Drawdown is a process of depletion.
It’s fair to say that most of us experience drawdown at some point in our lives. A few years ago, the phenomenon stopped by to visit me, and damn if the freeloading jerkface didn’t set up semi-permanent residence.
It began in 2007 with a series of demoralizing financial pratfalls that included seven months unemployment and two years at the kind of near-minimum wage jobs that suck souls, crush spirits and kick puppies. Then came April 12.
April 12, 2009… I am unlikely to forget April 12, 2009. After all, that was the day the person who had been my everything, my all and the unhealthy nougat center of my universe left with a didn’t-see-that-coming suddenness that sent my emotional equilibrium flying ass-over-teakettle down a long flight of mental stairs.
What do you do when you lose the thing you thought was most important? Well, you have a choice: give into grief and entitlement and be drawn all the way down, or work to eventually draw yourself back up. I chose the latter.
In years that followed, I sorted through my emotional brokenness. I reevaluated my career goals and returned to school full-time to build skills and marketability. I built a new studio and began making serious artwork for the first time since my drawdown began. It wasn’t easy, but I had incredible support.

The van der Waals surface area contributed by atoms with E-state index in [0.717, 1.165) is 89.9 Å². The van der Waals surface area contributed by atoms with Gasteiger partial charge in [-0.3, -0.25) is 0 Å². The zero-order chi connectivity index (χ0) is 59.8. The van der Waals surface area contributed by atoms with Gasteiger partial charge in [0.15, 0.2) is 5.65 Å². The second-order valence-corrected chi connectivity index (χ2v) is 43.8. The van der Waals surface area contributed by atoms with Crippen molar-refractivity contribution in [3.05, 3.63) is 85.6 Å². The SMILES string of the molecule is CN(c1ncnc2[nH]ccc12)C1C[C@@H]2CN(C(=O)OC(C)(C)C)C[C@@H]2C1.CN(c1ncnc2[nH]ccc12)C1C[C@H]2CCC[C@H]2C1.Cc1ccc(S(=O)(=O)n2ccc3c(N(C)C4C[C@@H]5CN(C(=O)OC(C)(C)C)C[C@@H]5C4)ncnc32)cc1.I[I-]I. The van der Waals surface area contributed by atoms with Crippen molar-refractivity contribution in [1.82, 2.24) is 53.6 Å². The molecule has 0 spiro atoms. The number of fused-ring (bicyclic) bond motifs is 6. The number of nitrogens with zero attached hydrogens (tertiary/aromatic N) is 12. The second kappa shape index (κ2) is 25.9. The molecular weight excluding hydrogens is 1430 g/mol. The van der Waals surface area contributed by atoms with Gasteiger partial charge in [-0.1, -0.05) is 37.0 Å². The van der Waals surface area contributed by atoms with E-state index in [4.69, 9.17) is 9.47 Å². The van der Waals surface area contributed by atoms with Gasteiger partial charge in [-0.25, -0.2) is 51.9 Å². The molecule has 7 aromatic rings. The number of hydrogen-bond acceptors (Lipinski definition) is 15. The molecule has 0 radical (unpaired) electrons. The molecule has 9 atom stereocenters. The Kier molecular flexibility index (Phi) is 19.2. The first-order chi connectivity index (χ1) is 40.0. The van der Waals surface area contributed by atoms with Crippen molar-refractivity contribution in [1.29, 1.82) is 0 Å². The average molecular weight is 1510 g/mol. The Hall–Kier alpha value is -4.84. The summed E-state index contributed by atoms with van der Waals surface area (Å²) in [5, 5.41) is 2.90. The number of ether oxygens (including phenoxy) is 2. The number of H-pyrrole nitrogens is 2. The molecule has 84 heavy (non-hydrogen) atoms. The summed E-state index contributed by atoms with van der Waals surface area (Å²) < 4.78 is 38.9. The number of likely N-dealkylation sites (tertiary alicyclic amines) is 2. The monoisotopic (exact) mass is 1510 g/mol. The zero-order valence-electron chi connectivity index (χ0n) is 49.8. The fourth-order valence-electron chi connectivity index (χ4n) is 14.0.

A backslide came in August of 2010, when what I thought was a routine doctor’s follow up revealed a cluster of cancer cells lurking in an organ I barely knew existed: the thyroid. Within a month of diagnosis, I was under the knife. Recovery was scary and painful and exhausting, but I refused to give up.
I still refuse to give up, and this blog is one of the ways I am encouraging drawup, so to speak. The DrawDown Project got its start in 2013 when I was musing ways to make positive strides in the upcoming year. The most obvious manifestation of my personal drawdown is the one that stares me daily in the mirror: poor physical condition. What if, instead of hating my reflection and the loss of life control it implied, I turned drawdown into a positive? I could deplete unhealthiness by shedding excess pounds, conquering poor fitness and/or reclaiming my ragingly rotten body image. Then came a genuine thrill of excitement: what if I also incorporated art? I could record the journey: literally putting drawings down on paper to make the process real and accountable in a way numbers on a scale or hours on the treadmill could not.
The idea consumed me. I decided to make daily self-portraits, and I began on January 15, 2014. For two months, I was successful. Then life—pushy, bushy, gooshy time-hog that it is—elbowed me off track.
Although my first attempt derailed, I remain determined to see DrawDown through. One year after my last post, I am picking up where I left off. Well… almost…. Although I continue to bolster my health and the health of my art practice by drawing daily self-portraits, I am expanding upon my initial inspiration. This project has the potential to move beyond one person’s day-to-day physicality to become a conversation about states of being. I welcome you to join that conversation or, if you prefer, to start one of your own.
For practical information about DrawDown, continue reading the DrawDown Project Parameters.